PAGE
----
It’s summer (in case you couldn’t tell from the high temps and humidity), so I thought a blog rerun (or two) might be in order.
Darth Vader, Voldemort, Saddam Hussein, Professor Moriarty, Hannibal Lechter. All bad guys. All with great "bad guy" names (and one isn't even fictional!). Without even reading/seeing their story, I’d guess they were bad dudes. Why is that?
I'm no linguistics professor, but I can detect a few underlying "clues." “Darth Vader” sounds like “Dark Invader.” Voldemort and Moriarty have "mort" or "mor" in their names, bringing death immediately to mind. “Hannibal” rhymes with “cannibal.” “Saddam” is close to “sadist.” All negative connotations. (And what about Voldemort and Vader both being called "Lords"? Not negative, but…interesting.)
People develop certain preconceptions about names. If you were terrorized by a bully named Chris Newsome in second grade (just sayin'), then you'd probably have negative feelings toward any other Chris Newsomes you encounter--in real life, or in fiction. (Too bad his name hadn’t been Darth Newsome. Then kids might have instinctively known to avoid him.)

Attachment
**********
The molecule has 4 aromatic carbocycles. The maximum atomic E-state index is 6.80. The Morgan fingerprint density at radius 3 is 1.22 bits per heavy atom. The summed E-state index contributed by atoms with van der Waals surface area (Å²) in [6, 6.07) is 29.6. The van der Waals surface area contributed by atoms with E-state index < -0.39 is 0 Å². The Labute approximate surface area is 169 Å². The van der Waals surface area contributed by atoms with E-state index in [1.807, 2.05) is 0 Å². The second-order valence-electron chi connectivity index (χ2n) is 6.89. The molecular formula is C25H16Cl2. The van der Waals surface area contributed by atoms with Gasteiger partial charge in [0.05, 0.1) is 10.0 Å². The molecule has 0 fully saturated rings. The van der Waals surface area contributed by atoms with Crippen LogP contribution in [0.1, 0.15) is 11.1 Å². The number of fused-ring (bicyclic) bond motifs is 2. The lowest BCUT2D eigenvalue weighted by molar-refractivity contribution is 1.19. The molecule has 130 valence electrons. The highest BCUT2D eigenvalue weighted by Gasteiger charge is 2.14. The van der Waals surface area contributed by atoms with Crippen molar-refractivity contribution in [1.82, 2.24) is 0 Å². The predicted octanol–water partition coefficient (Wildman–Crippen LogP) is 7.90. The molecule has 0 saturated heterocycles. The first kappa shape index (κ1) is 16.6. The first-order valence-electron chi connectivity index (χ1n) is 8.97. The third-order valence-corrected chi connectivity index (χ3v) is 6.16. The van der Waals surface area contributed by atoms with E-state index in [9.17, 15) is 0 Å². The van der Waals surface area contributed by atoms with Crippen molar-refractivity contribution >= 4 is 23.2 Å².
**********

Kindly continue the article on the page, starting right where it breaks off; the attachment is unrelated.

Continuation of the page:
Some of my favorite villain names come from Dean Koontz. I read an article by him (or maybe it was from his great, out-of-print book How To Write Best-Selling Fiction (1981)) where he talked about giving his antagonists "harsh-sounding" names, full of hard consonants (v's, d's, c's, and k's are popular), double letters, and difficult-to-pronounce consonant blends. Check out some of his baddies: Edglar Vess, Vladimir "Corky" Laputa, Bryan Drackman, Preston Maddoc, Vince Nesco, and Thomas Shaddack. Don't these names just ooze badness?
Of course, most of Koontz's books are horror stories and thrillers. Obvious bad guy names don't work as well in mysteries, where the reader isn't supposed to know who the bad guy is until the end. Still, they'd make good red herrings...
Sometimes I think it would be nice to write satire or cartoons or kid's books. Then you can be a little more literal with your villainous names: Snidely Whiplash, Cruella De Vil, Boris Badenov, Bugs Meany (from Encyclopedia Brown, one of my favs), Dr. No, and Dr. Evil. Those must be fun to make up.
A character's name can have a profound effect on how readers picture him or her. Try portraying a character named Mal Madoff as a philanthropist--it's not going to fly!
What are some of your favorite names of fictional villains?
Writers, how do you name your bad guys?